A broken hand is a reminder to Madeline Anello-Kitzmiller of the moment she stood up for herself against the man who groped her at a music festival. And the moment her name was splashed onto headlines across the world.
The 20-year-old American woman was at the Rhythm and Vines Festival over New Year when a man approached her from behind, grabbing her breast.
"All of a sudden I see this hand come up from beside me and kind of grab my breast like that," she told 1NEWS.
The incident was caught on camera and immediately went viral, not because she turned around and punched the man four times, but because she was bare-chested except for body glitter.
Dubbed the "glitter booby" woman, Ms Anello-Kitzmiller has received threats to her life as well as abusive comments online following the R&V event.
"People have taken the time out of their day to message me saying that I'm disgusting that I should be ashamed of myself," she says.
"Somebody claimed to start a petition that already had 900 signatures to get me deported."
Ms Anello-Kitzmiller, who is taking part in a march on the issue in Auckland on Sunday, says some of the abusive comments were about how she deserved to be assaulted because she wasn't wearing a top.
"Because I'm walking around topless doesn't mean anyone has the right to touch me."
Ms Anello-Kitzmiller says the abuse for going topless at the festival began almost immediately after getting the glitter art.
Festival goers yelled abuse and grabbed her breasts as she walk around the Gisborne event.
"Some people would just come up and grab my nipple and pinch it really hard - which was just horrible.
"And some people would yell 'that's disgusting' or 'you're a slut'."
Ms Anello-Kitzmiller says she was "tired" of all the abuse she was enduring when the man groped her.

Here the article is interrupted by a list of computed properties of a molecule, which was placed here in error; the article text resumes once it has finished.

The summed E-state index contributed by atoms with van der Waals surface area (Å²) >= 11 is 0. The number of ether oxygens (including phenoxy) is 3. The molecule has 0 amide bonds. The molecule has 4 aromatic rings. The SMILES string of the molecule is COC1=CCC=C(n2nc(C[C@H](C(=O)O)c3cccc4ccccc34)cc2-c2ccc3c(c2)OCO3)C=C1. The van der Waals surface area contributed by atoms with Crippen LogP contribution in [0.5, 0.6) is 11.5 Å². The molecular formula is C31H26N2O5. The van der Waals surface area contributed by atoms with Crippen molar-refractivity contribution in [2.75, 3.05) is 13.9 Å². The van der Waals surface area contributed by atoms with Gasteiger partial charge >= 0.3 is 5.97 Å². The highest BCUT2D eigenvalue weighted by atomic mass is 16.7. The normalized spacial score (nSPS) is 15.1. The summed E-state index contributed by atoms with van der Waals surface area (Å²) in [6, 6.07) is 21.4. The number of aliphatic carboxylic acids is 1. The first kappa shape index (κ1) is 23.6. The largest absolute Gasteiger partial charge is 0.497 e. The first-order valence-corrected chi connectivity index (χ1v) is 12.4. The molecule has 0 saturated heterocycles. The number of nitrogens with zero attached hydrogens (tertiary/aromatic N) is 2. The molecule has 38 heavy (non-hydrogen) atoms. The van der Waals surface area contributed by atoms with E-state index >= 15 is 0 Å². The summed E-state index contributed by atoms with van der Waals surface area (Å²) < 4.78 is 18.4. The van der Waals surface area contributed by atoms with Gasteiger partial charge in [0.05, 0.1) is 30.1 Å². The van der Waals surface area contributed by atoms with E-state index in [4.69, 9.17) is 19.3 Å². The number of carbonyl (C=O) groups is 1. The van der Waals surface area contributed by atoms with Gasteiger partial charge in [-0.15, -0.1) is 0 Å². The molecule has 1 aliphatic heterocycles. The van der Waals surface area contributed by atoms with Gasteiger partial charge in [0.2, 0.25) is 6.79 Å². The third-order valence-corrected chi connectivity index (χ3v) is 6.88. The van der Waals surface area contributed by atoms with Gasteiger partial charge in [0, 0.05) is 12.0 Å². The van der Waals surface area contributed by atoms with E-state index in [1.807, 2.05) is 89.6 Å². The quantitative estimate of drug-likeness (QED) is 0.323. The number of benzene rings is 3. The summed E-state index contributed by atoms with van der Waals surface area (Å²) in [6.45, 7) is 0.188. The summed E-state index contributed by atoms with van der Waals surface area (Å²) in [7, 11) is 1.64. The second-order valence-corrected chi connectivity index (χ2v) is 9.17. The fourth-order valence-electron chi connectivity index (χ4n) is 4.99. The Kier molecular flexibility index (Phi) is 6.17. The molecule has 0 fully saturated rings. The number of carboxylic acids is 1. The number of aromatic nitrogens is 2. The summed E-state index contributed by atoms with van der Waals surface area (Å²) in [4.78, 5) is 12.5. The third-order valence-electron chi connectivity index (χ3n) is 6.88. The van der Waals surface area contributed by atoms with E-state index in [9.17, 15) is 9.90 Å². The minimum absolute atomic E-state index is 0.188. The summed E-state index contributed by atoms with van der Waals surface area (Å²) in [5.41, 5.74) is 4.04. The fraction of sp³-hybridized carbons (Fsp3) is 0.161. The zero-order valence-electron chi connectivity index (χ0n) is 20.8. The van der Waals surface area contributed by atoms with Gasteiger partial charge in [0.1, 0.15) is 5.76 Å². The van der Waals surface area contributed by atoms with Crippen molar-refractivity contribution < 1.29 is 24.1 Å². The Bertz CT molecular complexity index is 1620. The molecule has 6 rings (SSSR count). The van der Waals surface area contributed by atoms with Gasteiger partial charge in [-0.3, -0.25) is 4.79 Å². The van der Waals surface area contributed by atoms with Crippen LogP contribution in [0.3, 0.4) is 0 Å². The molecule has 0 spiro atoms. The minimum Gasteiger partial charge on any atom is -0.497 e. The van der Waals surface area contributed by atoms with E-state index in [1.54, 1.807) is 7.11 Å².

"I didn't have time to think. I was just so tired of everyone harassing me.
"It just seemed like there was no other option at that moment."
The criticism for how she handled the incident and the comments about her "deserving it" because she was topless has "saddened" Ms Anello-Kitzmiller.
"A lot of the attention from the video came because I was nude and that created a lot of unwarranted attention.
"People focused more on what I was wearing rather than there was a guy grabbing me.
"I was proud of myself and that I totally had a right to do that."
Jolene Guillum-Scott, the glitter artist who painted Ms Anello-Kitzmiller at R&V, says the criticism her friend has received online is shocking.
"[I'm] just ashamed.
"Ashamed of being a part of a race - a human race - that have those horrible views."
Ms Guillum-Scott has experienced first-hand the type of abuse her friend has received during a Facebook live she filmed while defending her friend and trying to speak about sexual harassment.
"It was honestly just comment after comment after comment. I even had really, really rude ones, really, really rude ones like 'get my boobs out'.
"I was on here to talk about sexual assault and how it's not OK and people were just taking the piss out of me."
Together Ms Guillum-Scott and Ms Anello-Kitzmiller have organised the Consent Movement march as a "stand in solidarity" with victims of sexual assault and victim blaming.
The pair says the march isn't about gaining attention as critics have claimed online.
"It really saddens me when people accuse Jolene and I of doing this for attention because it’s so much more than that," says Ms Anello-Kitzmiller.
"It's so much more than myself and Jolene and more than what happened at Rhythm and Vines.
"It's not my topless march; it's not a march for glitter tits. It's a march for consent."
The friends hope to use their experience of harassment to continue the talk about consent and sexual abuse.
"No one has the right to touch you. No one has the right to violate you and it's disgusting to think that anyone has the right to do that."